Lunar and space travel are key themes in the Hummer’s customer interface, but the UX, super clean IP and a variety of options, is anything but otherworldly
With large, tablet-like screens dominating the interior, the user interface team knew the GUI would be one of the most crucial elements of the vehicle’s design. “The first thing people are going to notice inside the interior of the GMC HUMMER EV are these large, floating displays,” says Scott T. Martin, creative director for the UX team. “Our interface on these displays are very robust and you can custom-tailor them to your desires. We have multiple layouts that you can choose from on the instrument cluster, as well as zones inside that you can change.”
The interface also had to showcase the vehicle’s lunar and space theme in a compelling way. When the UI/UX team saw the first interior sketch of the new vehicle, Martin says “it was unlike anything we had ever seen from General Motors, to be frank. This fresh new take didn’t even feel like an automotive product, it almost felt like something that belonged in space or a lunar rover. Especially with the beautifully clean IP and the very stark white colour.” As with the interior and exterior teams, Martin’s group looked through images of the moon and space, and their “a-ha” moment came when they saw a photo of the inside of a NASA facility. “We were very struck by the clean, white interior married with this very mechanical and high-tech, precise development going on.”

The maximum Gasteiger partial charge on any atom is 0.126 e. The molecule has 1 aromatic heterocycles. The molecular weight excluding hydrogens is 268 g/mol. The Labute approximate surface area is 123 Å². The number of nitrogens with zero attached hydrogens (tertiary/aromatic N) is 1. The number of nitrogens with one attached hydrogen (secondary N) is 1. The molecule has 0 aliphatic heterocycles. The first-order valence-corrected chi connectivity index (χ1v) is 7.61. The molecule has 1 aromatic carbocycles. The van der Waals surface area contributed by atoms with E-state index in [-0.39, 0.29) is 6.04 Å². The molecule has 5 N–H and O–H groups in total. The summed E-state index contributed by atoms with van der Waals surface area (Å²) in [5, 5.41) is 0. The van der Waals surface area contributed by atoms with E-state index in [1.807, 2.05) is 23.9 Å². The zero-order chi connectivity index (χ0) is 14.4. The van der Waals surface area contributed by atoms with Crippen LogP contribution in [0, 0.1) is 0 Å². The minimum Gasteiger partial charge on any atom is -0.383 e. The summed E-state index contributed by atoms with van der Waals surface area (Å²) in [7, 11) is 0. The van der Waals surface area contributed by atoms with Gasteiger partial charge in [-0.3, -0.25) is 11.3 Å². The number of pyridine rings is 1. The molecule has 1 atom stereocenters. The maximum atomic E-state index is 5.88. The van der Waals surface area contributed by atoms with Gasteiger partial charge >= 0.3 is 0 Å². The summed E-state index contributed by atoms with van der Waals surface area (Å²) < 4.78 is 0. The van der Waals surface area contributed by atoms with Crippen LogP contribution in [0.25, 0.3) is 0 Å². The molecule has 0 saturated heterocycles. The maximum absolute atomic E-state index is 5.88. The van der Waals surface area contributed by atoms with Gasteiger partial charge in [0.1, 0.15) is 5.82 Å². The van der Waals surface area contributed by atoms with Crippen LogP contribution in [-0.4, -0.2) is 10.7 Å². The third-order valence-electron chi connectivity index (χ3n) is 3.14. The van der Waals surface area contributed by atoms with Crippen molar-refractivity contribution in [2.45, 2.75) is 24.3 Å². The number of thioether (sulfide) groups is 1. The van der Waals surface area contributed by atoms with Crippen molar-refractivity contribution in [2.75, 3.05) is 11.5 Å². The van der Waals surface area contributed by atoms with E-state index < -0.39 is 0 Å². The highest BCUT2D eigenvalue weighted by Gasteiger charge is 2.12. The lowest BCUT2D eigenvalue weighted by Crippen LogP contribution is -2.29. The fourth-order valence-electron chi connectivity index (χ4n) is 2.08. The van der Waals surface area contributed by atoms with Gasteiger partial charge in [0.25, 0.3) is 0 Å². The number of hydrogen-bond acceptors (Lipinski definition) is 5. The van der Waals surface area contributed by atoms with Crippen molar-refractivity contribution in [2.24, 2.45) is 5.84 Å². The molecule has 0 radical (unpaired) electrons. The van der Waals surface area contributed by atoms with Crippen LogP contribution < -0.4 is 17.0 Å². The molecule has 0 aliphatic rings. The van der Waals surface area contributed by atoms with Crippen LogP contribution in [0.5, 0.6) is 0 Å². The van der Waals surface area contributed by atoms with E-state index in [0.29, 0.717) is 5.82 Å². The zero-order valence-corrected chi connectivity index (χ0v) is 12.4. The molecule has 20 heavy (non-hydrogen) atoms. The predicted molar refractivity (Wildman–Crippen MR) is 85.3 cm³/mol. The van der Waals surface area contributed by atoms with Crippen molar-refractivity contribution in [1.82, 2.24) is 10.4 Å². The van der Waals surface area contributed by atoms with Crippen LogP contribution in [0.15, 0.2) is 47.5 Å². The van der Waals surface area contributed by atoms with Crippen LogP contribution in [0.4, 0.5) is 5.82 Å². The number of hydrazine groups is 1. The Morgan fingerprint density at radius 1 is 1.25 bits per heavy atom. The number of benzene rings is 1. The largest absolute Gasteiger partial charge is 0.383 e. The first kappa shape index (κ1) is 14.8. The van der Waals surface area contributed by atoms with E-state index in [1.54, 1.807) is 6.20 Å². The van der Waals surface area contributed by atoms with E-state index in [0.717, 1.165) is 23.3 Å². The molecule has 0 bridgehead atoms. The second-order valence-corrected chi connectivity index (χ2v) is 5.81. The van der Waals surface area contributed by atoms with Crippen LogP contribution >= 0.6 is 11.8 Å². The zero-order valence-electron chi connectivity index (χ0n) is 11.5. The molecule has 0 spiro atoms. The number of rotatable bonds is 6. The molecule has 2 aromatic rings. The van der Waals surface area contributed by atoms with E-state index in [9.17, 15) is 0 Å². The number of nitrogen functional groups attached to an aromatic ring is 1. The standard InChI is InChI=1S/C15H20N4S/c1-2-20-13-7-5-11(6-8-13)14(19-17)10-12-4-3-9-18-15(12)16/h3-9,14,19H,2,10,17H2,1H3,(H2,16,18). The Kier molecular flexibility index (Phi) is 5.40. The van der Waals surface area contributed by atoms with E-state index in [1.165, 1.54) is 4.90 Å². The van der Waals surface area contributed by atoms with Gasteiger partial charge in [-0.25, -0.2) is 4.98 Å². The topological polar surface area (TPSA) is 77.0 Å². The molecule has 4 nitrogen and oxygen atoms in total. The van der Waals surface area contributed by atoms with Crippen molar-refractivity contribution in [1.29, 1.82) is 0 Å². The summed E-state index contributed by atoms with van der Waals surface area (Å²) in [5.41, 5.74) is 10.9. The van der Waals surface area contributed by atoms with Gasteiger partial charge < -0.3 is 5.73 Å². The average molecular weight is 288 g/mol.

They started with a sketch blitz, exploring some pre-conceived notions as well as some new ideas. “We had to think about this in the context of space, and that set the trajectory for us to dive in and look at these graphics from a lunar aesthetic,” Martin says.
"We had to think about this in the context of space, and that set the trajectory for us to dive in and look at these graphics from a lunar aesthetic"